Instead of returning to school for his senior year, he opted for the adventurous path, and joined his father and a group of fellow higher consciousness seeking travelers who built rafts, painted signs, and studied the teachings of G.I. Gurdjieff. With this group, he mastered the sign painting trade, travelled throughout the U.S. and Mexico. He even pursued a professional baseball career; earning a few tryouts as a "switch" pitcher for some Mexican and major league teams.
During this time, he also became a father, having me at the tender age of 18. The bond between a father and son is always strong, but even more so with young fathers, who have the extra responsibility of providing for a son while still becoming their own man. When I was six, my dad left the group after disagreements with my mother and his own father. He returned to San Francisco where, with the help of my grandmother Eileen and my Aunt Mandy, he raised me and settled into a working class life as a sign painter.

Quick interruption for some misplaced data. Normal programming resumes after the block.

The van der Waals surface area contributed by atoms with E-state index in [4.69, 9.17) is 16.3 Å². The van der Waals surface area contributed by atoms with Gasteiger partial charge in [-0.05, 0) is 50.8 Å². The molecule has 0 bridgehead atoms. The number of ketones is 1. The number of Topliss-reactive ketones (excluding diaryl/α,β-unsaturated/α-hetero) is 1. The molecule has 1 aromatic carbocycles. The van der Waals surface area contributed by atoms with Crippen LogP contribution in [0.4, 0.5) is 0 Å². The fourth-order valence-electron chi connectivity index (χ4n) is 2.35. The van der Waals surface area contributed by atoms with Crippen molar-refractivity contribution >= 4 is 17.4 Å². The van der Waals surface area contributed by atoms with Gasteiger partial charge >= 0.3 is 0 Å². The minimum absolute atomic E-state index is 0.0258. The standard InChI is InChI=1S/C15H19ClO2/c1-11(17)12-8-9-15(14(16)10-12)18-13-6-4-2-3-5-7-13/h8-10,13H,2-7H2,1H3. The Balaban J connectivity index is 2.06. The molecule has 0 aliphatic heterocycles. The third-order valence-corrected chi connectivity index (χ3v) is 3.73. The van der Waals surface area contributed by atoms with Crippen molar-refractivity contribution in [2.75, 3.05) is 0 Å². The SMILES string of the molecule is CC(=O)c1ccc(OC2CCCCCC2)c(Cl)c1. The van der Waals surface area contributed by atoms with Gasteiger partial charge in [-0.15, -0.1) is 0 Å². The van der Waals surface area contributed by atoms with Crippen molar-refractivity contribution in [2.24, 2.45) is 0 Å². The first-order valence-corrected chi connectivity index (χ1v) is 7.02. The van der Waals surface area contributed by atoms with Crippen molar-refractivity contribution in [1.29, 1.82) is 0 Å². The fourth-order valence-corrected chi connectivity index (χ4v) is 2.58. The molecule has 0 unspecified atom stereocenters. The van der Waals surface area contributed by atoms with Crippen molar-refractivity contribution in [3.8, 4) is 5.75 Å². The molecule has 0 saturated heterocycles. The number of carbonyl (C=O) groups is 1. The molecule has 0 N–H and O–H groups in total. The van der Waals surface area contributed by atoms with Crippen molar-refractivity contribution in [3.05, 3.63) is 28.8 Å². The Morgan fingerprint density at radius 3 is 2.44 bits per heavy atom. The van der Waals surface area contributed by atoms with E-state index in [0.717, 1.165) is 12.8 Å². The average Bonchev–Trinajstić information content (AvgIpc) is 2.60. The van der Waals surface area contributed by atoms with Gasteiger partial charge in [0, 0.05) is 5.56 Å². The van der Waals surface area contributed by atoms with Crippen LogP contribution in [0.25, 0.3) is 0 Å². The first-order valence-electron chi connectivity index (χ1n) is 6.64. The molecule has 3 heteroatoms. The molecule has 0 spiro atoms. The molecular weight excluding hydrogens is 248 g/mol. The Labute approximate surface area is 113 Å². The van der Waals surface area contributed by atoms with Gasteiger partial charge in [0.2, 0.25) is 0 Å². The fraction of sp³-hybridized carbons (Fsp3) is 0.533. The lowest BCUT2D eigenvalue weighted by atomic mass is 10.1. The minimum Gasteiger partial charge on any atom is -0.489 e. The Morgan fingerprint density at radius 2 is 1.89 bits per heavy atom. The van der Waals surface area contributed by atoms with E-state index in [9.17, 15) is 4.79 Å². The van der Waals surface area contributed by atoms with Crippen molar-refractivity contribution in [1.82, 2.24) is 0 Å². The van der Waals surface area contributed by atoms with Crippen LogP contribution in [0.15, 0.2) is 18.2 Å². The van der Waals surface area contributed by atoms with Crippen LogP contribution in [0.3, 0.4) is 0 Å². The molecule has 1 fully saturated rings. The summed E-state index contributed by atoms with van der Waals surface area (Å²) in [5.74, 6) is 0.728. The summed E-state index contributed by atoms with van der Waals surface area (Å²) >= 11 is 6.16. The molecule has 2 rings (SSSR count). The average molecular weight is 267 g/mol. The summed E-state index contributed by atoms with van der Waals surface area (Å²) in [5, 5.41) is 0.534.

A major change occurred with the death of his mother in 1997, followed by the death of his sister a year later. Although he never talked about it, their deaths impacted him greatly and inspired him to give up drinking and the bar life to which he had grown accustomed. Their deaths caused a great awakening, and he simplified his life. Living out of a $600 a month room, he focused on playing golf and creative endeavors, such as designs for mattresses that would prevent bed sores and a single breath breathing device for big wave surfers and lifeboats. This thought pattern eventually led to his discovery of nautical torque.